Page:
Paul Salmon and Craig Bradley are rarities in AFL football. They have played on until their late thirties. Most players retire much earlier, their bodies and capacity to endure the physical punishment of games, year in and year, out forcing them to give the game away. We may well ask why players do not endure longer. When you look at the most recent draft some answers spring to mind. These answers also raise the issue of the future supply of young players to the AFL competition.
Western Australia this year had only one player who was chosen in the draft. He was highly regarded and was snapped up at Number 2. Where were all the others? Why can W.A produce only one player the recruiters think is worthy of picking up? What do they consider is the state of the game in WA which renders its young players unworthy of selection? And what should be done to overcome the problem?
I propose raising the draft age to 19. In other words, no player can be drafted until he reaches his nineteenth birthday. The reason for this is that at seventeen/eighteen young players are physically not mature enough to be thrust into the hurly burly and physical demands of both games and training. Too many injuries occur to young players too early in their careers when their bodies are still growing. Too many players retire too young as a result of starting too young.
Emotionally, too, seventeen/eighteen is too young for a draftee to leave his parents and friends. WA is a long way from the other centres of Australian football. It's a big wrench for a young lad to suddenly be thrust into the strangeness of an interstate city without emotional support. Clubs may be doing more these days to help the transition, but it is emotional support which is crucial to maturity. You don't have to look far to see even experienced players wishing to return to their home states to further their careers.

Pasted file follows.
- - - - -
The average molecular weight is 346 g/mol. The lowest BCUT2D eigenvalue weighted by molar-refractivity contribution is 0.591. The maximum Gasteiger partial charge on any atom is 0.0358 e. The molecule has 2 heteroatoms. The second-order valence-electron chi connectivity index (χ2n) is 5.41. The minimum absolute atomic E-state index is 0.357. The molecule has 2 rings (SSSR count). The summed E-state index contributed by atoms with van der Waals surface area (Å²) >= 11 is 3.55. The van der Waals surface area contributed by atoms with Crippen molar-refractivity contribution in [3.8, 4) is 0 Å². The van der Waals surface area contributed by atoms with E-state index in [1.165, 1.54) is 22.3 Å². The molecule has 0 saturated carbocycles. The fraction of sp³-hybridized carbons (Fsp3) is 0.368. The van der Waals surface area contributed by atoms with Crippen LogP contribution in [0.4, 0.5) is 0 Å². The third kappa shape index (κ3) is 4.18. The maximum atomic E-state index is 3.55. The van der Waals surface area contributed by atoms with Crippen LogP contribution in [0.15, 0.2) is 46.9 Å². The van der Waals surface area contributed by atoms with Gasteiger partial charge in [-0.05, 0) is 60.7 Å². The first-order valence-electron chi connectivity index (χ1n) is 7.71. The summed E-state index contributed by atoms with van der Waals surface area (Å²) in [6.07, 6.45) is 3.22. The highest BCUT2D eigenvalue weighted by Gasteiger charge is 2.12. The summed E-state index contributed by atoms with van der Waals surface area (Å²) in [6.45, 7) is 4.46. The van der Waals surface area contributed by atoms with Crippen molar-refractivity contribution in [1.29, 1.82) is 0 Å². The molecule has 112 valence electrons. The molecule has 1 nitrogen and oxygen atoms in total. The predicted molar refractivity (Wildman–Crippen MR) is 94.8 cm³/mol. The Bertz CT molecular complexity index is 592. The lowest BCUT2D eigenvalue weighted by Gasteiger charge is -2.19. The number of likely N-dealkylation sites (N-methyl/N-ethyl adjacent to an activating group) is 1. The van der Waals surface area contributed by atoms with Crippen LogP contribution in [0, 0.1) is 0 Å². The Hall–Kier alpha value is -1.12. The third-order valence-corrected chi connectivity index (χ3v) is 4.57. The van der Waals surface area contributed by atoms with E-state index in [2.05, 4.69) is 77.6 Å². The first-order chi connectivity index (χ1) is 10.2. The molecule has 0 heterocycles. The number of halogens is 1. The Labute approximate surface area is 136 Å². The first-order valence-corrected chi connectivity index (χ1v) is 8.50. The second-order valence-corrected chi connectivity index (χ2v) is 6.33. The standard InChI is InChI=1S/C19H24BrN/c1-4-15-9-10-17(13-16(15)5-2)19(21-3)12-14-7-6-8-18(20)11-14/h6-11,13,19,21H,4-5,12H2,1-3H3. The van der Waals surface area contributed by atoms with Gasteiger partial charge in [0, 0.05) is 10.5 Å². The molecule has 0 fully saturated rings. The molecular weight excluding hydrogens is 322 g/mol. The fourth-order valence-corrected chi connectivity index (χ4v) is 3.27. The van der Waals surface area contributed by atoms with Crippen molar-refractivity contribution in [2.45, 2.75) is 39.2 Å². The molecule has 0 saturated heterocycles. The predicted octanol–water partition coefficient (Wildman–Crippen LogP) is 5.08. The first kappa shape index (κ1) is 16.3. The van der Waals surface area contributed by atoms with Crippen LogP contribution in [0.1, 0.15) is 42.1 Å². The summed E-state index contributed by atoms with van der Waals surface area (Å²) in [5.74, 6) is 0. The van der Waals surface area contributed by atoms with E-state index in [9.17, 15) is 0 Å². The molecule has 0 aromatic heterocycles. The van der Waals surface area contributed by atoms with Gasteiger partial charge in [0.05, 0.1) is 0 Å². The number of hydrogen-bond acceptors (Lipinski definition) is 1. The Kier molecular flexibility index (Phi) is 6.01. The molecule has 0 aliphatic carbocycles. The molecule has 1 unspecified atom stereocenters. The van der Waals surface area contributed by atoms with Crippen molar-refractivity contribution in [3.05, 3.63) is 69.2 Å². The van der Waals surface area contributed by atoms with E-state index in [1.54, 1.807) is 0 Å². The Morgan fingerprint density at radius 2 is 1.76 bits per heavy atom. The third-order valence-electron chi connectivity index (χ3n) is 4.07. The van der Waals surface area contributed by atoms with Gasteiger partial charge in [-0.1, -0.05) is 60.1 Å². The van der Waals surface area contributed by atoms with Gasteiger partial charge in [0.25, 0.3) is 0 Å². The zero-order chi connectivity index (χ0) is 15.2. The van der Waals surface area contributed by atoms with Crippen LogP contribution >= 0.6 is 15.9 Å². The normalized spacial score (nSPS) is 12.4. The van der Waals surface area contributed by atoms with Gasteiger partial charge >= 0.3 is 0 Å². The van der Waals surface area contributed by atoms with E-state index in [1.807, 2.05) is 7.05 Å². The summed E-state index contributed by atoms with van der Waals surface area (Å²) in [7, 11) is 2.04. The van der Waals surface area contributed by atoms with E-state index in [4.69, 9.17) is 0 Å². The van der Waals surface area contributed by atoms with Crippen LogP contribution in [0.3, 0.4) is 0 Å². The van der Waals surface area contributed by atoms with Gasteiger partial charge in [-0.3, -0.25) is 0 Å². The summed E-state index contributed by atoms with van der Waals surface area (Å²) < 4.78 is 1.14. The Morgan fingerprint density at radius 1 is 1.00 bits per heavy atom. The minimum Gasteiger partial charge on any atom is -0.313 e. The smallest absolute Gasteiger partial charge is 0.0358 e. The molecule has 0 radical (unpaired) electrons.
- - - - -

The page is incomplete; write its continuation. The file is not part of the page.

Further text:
If the draft age was increased to nineteen, the WAFL competition in WA would become stronger because there would be more players to choose from. Currently, anyone drafted from WA tends to be drafted from the Colts (U18), with the result that the public in general have never seen them play. More young players would probably be considered for the draft.
In terms of the development of young players, there are some striking anomolies which need fixing. For example, the Colts competition in WA receives only $180,000 to $200,000 for development, whereas in Melbourne, the equivalent competition receives $2 million. The AFL administrators are unlikely to address the issue because they say they are strapped for money.
My response to this is get the Players' Association on-side, given that they are the ones who benefit most from the game in terms of recognition and especially money. Why not get the Players' Association to donate 5% of the Clubs' Salary Cap to a central body for the development of young players in competitions ranging from 16 year-olds to senior ranks? Then we might see some real development spread widely throughout the land (including country areas which have been denuded of support) instead of only the metropolitan areas.
If the AFL is interested in player development this would only enhance the programs they have in place, given that most development programs are short of funds.
Are the players interested in the future of the game? Maybe they should reflect on their younger years in football remembering the amount of work their parents did for them and, in particular, the volunteers of their club. People running those clubs raised money simply for their club's survival. Many clubs also folded - which effectively makes those who eventually become AFL players even more indebted to their supporters.
I believe both these items ( draft and development ) are of the utmost importance for the future of our game, which we would all say is "The Greatest Game of All".